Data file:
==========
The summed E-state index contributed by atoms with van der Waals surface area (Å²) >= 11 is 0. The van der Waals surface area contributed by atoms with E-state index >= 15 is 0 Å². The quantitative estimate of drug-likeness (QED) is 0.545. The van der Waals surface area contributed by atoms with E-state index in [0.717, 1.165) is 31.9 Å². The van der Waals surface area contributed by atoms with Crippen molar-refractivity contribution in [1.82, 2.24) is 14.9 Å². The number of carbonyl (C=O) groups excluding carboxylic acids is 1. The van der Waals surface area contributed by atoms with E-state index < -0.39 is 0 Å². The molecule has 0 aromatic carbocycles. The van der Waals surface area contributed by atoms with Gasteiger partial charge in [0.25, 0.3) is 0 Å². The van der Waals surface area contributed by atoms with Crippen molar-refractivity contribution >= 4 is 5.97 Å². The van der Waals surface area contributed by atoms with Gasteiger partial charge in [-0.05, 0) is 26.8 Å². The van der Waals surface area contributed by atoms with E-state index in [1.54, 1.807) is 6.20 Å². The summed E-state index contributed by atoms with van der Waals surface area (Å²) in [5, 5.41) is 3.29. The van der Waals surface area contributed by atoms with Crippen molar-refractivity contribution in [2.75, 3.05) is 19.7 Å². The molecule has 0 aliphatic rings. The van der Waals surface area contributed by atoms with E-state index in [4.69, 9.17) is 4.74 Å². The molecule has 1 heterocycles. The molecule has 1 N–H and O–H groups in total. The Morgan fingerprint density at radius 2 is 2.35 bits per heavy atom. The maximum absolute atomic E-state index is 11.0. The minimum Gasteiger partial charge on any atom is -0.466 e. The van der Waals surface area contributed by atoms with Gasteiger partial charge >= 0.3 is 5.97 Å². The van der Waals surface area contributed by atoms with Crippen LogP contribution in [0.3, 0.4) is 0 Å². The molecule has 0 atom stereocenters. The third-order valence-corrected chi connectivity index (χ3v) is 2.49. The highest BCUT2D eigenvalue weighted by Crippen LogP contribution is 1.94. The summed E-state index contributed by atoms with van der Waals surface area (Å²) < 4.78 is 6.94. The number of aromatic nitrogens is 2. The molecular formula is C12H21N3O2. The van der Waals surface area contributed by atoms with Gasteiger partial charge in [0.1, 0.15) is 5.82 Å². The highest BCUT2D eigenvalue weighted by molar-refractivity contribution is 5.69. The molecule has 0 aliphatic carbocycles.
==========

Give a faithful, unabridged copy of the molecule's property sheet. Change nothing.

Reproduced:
The summed E-state index contributed by atoms with van der Waals surface area (Å²) >= 11 is 0. The van der Waals surface area contributed by atoms with E-state index >= 15 is 0 Å². The quantitative estimate of drug-likeness (QED) is 0.545. The van der Waals surface area contributed by atoms with E-state index in [0.717, 1.165) is 31.9 Å². The van der Waals surface area contributed by atoms with Crippen molar-refractivity contribution in [1.82, 2.24) is 14.9 Å². The number of carbonyl (C=O) groups excluding carboxylic acids is 1. The van der Waals surface area contributed by atoms with E-state index < -0.39 is 0 Å². The molecule has 0 aromatic carbocycles. The van der Waals surface area contributed by atoms with Gasteiger partial charge in [0.25, 0.3) is 0 Å². The van der Waals surface area contributed by atoms with Crippen molar-refractivity contribution >= 4 is 5.97 Å². The van der Waals surface area contributed by atoms with Gasteiger partial charge in [-0.05, 0) is 26.8 Å². The van der Waals surface area contributed by atoms with E-state index in [1.54, 1.807) is 6.20 Å². The summed E-state index contributed by atoms with van der Waals surface area (Å²) in [5, 5.41) is 3.29. The van der Waals surface area contributed by atoms with Crippen molar-refractivity contribution in [2.75, 3.05) is 19.7 Å². The molecule has 0 aliphatic rings. The van der Waals surface area contributed by atoms with E-state index in [4.69, 9.17) is 4.74 Å². The molecule has 1 heterocycles. The molecule has 1 N–H and O–H groups in total. The Morgan fingerprint density at radius 2 is 2.35 bits per heavy atom. The maximum absolute atomic E-state index is 11.0. The minimum Gasteiger partial charge on any atom is -0.466 e. The van der Waals surface area contributed by atoms with Gasteiger partial charge >= 0.3 is 5.97 Å². The van der Waals surface area contributed by atoms with Crippen LogP contribution in [0.3, 0.4) is 0 Å². The molecule has 0 atom stereocenters. The third-order valence-corrected chi connectivity index (χ3v) is 2.49. The highest BCUT2D eigenvalue weighted by Crippen LogP contribution is 1.94. The summed E-state index contributed by atoms with van der Waals surface area (Å²) < 4.78 is 6.94. The number of aromatic nitrogens is 2. The molecular formula is C12H21N3O2. The van der Waals surface area contributed by atoms with Gasteiger partial charge in [0.1, 0.15) is 5.82 Å². The highest BCUT2D eigenvalue weighted by molar-refractivity contribution is 5.69. The molecule has 0 aliphatic carbocycles.